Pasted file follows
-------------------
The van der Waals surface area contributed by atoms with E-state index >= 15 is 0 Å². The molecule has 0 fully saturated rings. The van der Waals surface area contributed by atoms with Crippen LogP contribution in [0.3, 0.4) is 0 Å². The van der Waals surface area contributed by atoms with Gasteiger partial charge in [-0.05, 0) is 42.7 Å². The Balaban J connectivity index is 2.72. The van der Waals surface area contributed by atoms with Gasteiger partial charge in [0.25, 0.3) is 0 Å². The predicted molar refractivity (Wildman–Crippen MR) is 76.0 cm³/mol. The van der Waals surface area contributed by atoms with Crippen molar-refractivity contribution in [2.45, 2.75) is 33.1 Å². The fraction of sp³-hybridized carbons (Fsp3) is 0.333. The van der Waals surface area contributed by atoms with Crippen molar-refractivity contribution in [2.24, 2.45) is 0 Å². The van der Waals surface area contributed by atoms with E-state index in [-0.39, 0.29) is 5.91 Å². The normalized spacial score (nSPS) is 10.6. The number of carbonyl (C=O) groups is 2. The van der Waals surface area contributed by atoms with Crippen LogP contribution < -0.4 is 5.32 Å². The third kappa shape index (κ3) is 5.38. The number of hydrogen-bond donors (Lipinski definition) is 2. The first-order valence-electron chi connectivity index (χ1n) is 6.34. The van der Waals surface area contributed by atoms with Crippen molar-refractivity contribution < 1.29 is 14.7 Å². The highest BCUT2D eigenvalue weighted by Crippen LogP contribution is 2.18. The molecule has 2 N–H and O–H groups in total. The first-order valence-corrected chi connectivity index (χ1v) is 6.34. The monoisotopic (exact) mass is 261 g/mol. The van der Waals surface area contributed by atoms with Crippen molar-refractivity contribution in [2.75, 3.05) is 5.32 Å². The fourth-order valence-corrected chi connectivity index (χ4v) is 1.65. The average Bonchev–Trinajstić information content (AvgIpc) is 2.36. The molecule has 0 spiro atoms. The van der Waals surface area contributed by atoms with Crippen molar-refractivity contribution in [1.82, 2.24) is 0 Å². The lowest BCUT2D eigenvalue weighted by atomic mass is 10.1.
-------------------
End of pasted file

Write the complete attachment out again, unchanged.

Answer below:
The van der Waals surface area contributed by atoms with E-state index >= 15 is 0 Å². The molecule has 0 fully saturated rings. The van der Waals surface area contributed by atoms with Crippen LogP contribution in [0.3, 0.4) is 0 Å². The van der Waals surface area contributed by atoms with Gasteiger partial charge in [-0.05, 0) is 42.7 Å². The Balaban J connectivity index is 2.72. The van der Waals surface area contributed by atoms with Gasteiger partial charge in [0.25, 0.3) is 0 Å². The predicted molar refractivity (Wildman–Crippen MR) is 76.0 cm³/mol. The van der Waals surface area contributed by atoms with Crippen molar-refractivity contribution in [2.45, 2.75) is 33.1 Å². The fraction of sp³-hybridized carbons (Fsp3) is 0.333. The van der Waals surface area contributed by atoms with Crippen molar-refractivity contribution in [2.24, 2.45) is 0 Å². The van der Waals surface area contributed by atoms with E-state index in [-0.39, 0.29) is 5.91 Å². The normalized spacial score (nSPS) is 10.6. The number of carbonyl (C=O) groups is 2. The van der Waals surface area contributed by atoms with Crippen LogP contribution < -0.4 is 5.32 Å². The third kappa shape index (κ3) is 5.38. The number of hydrogen-bond donors (Lipinski definition) is 2. The first-order valence-electron chi connectivity index (χ1n) is 6.34. The van der Waals surface area contributed by atoms with Crippen molar-refractivity contribution < 1.29 is 14.7 Å². The highest BCUT2D eigenvalue weighted by Crippen LogP contribution is 2.18. The molecule has 2 N–H and O–H groups in total. The first-order valence-corrected chi connectivity index (χ1v) is 6.34. The monoisotopic (exact) mass is 261 g/mol. The van der Waals surface area contributed by atoms with Crippen molar-refractivity contribution in [2.75, 3.05) is 5.32 Å². The fourth-order valence-corrected chi connectivity index (χ4v) is 1.65. The average Bonchev–Trinajstić information content (AvgIpc) is 2.36. The molecule has 0 spiro atoms. The van der Waals surface area contributed by atoms with Crippen molar-refractivity contribution in [1.82, 2.24) is 0 Å². The lowest BCUT2D eigenvalue weighted by atomic mass is 10.1.